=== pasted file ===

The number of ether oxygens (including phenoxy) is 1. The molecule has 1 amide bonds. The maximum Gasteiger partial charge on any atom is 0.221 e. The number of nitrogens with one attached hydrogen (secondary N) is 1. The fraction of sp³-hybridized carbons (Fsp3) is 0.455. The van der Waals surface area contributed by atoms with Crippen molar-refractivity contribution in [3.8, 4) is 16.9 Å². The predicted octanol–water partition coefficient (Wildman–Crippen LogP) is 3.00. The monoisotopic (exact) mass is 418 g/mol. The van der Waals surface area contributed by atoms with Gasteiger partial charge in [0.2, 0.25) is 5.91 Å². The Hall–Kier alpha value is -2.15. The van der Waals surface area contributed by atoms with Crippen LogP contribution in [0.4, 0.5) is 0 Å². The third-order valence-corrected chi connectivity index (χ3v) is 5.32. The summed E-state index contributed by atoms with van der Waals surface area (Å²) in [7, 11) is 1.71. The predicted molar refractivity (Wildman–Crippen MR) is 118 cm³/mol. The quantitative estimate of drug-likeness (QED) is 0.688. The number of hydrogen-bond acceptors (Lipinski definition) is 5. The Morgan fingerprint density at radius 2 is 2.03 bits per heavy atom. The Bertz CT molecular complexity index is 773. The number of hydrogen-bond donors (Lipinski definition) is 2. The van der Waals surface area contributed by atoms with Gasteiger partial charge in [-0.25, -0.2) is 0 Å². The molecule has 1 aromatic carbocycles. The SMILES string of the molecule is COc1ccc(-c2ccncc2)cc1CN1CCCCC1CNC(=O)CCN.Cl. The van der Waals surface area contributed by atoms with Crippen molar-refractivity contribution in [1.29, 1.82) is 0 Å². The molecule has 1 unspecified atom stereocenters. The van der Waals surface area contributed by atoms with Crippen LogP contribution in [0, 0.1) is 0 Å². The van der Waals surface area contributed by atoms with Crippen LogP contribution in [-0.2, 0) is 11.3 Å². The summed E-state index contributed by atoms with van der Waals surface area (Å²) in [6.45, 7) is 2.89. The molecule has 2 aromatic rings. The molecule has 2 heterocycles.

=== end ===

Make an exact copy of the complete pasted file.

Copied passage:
The number of ether oxygens (including phenoxy) is 1. The molecule has 1 amide bonds. The maximum Gasteiger partial charge on any atom is 0.221 e. The number of nitrogens with one attached hydrogen (secondary N) is 1. The fraction of sp³-hybridized carbons (Fsp3) is 0.455. The van der Waals surface area contributed by atoms with Crippen molar-refractivity contribution in [3.8, 4) is 16.9 Å². The predicted octanol–water partition coefficient (Wildman–Crippen LogP) is 3.00. The monoisotopic (exact) mass is 418 g/mol. The van der Waals surface area contributed by atoms with Gasteiger partial charge in [0.2, 0.25) is 5.91 Å². The Hall–Kier alpha value is -2.15. The van der Waals surface area contributed by atoms with Crippen LogP contribution in [0.4, 0.5) is 0 Å². The third-order valence-corrected chi connectivity index (χ3v) is 5.32. The summed E-state index contributed by atoms with van der Waals surface area (Å²) in [7, 11) is 1.71. The predicted molar refractivity (Wildman–Crippen MR) is 118 cm³/mol. The quantitative estimate of drug-likeness (QED) is 0.688. The number of hydrogen-bond acceptors (Lipinski definition) is 5. The Morgan fingerprint density at radius 2 is 2.03 bits per heavy atom. The Bertz CT molecular complexity index is 773. The number of hydrogen-bond donors (Lipinski definition) is 2. The van der Waals surface area contributed by atoms with Gasteiger partial charge in [-0.25, -0.2) is 0 Å². The molecule has 1 aromatic carbocycles. The SMILES string of the molecule is COc1ccc(-c2ccncc2)cc1CN1CCCCC1CNC(=O)CCN.Cl. The van der Waals surface area contributed by atoms with Crippen molar-refractivity contribution in [1.29, 1.82) is 0 Å². The molecule has 1 unspecified atom stereocenters. The van der Waals surface area contributed by atoms with Crippen LogP contribution in [0, 0.1) is 0 Å². The van der Waals surface area contributed by atoms with Crippen LogP contribution in [-0.2, 0) is 11.3 Å². The summed E-state index contributed by atoms with van der Waals surface area (Å²) in [6.45, 7) is 2.89. The molecule has 2 aromatic rings. The molecule has 2 heterocycles.